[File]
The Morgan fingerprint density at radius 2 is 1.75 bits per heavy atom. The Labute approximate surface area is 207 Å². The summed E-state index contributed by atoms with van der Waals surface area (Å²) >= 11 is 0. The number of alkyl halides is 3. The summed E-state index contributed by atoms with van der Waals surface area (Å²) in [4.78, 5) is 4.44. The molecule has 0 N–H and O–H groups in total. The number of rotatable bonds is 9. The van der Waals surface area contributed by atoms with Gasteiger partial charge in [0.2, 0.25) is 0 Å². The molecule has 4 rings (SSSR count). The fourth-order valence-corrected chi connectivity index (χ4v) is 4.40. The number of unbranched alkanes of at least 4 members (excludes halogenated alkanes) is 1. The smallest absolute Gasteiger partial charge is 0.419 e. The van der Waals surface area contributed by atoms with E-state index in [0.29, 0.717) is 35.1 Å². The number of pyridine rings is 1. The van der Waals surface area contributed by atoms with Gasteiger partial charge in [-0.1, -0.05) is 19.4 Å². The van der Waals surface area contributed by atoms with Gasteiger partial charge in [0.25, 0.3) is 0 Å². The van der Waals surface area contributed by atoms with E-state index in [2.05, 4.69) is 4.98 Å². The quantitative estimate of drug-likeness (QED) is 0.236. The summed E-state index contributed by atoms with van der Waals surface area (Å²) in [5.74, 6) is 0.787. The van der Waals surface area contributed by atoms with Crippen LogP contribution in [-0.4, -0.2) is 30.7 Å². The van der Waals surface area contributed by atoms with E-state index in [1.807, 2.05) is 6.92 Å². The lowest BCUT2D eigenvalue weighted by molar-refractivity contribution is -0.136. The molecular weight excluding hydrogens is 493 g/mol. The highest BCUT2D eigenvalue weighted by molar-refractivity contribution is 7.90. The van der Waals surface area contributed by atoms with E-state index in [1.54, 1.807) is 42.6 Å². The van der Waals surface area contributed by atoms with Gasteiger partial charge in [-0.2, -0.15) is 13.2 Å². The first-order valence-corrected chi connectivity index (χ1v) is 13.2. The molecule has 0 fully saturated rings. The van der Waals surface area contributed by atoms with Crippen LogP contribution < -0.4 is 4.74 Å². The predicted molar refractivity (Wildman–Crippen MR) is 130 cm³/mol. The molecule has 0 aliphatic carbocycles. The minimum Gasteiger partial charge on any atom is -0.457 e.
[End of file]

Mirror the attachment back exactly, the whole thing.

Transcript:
The Morgan fingerprint density at radius 2 is 1.75 bits per heavy atom. The Labute approximate surface area is 207 Å². The summed E-state index contributed by atoms with van der Waals surface area (Å²) >= 11 is 0. The number of alkyl halides is 3. The summed E-state index contributed by atoms with van der Waals surface area (Å²) in [4.78, 5) is 4.44. The molecule has 0 N–H and O–H groups in total. The number of rotatable bonds is 9. The van der Waals surface area contributed by atoms with Gasteiger partial charge in [0.2, 0.25) is 0 Å². The molecule has 4 rings (SSSR count). The fourth-order valence-corrected chi connectivity index (χ4v) is 4.40. The number of unbranched alkanes of at least 4 members (excludes halogenated alkanes) is 1. The smallest absolute Gasteiger partial charge is 0.419 e. The van der Waals surface area contributed by atoms with E-state index in [0.29, 0.717) is 35.1 Å². The number of pyridine rings is 1. The van der Waals surface area contributed by atoms with Gasteiger partial charge in [-0.1, -0.05) is 19.4 Å². The van der Waals surface area contributed by atoms with Gasteiger partial charge in [0.25, 0.3) is 0 Å². The van der Waals surface area contributed by atoms with E-state index in [2.05, 4.69) is 4.98 Å². The quantitative estimate of drug-likeness (QED) is 0.236. The summed E-state index contributed by atoms with van der Waals surface area (Å²) in [5.74, 6) is 0.787. The van der Waals surface area contributed by atoms with Crippen LogP contribution in [-0.4, -0.2) is 30.7 Å². The van der Waals surface area contributed by atoms with E-state index in [1.807, 2.05) is 6.92 Å². The lowest BCUT2D eigenvalue weighted by molar-refractivity contribution is -0.136. The molecular weight excluding hydrogens is 493 g/mol. The highest BCUT2D eigenvalue weighted by molar-refractivity contribution is 7.90. The van der Waals surface area contributed by atoms with E-state index in [1.54, 1.807) is 42.6 Å². The van der Waals surface area contributed by atoms with Gasteiger partial charge in [-0.2, -0.15) is 13.2 Å². The first-order valence-corrected chi connectivity index (χ1v) is 13.2. The molecule has 0 fully saturated rings. The van der Waals surface area contributed by atoms with Crippen LogP contribution < -0.4 is 4.74 Å². The predicted molar refractivity (Wildman–Crippen MR) is 130 cm³/mol. The molecule has 0 aliphatic carbocycles. The minimum Gasteiger partial charge on any atom is -0.457 e.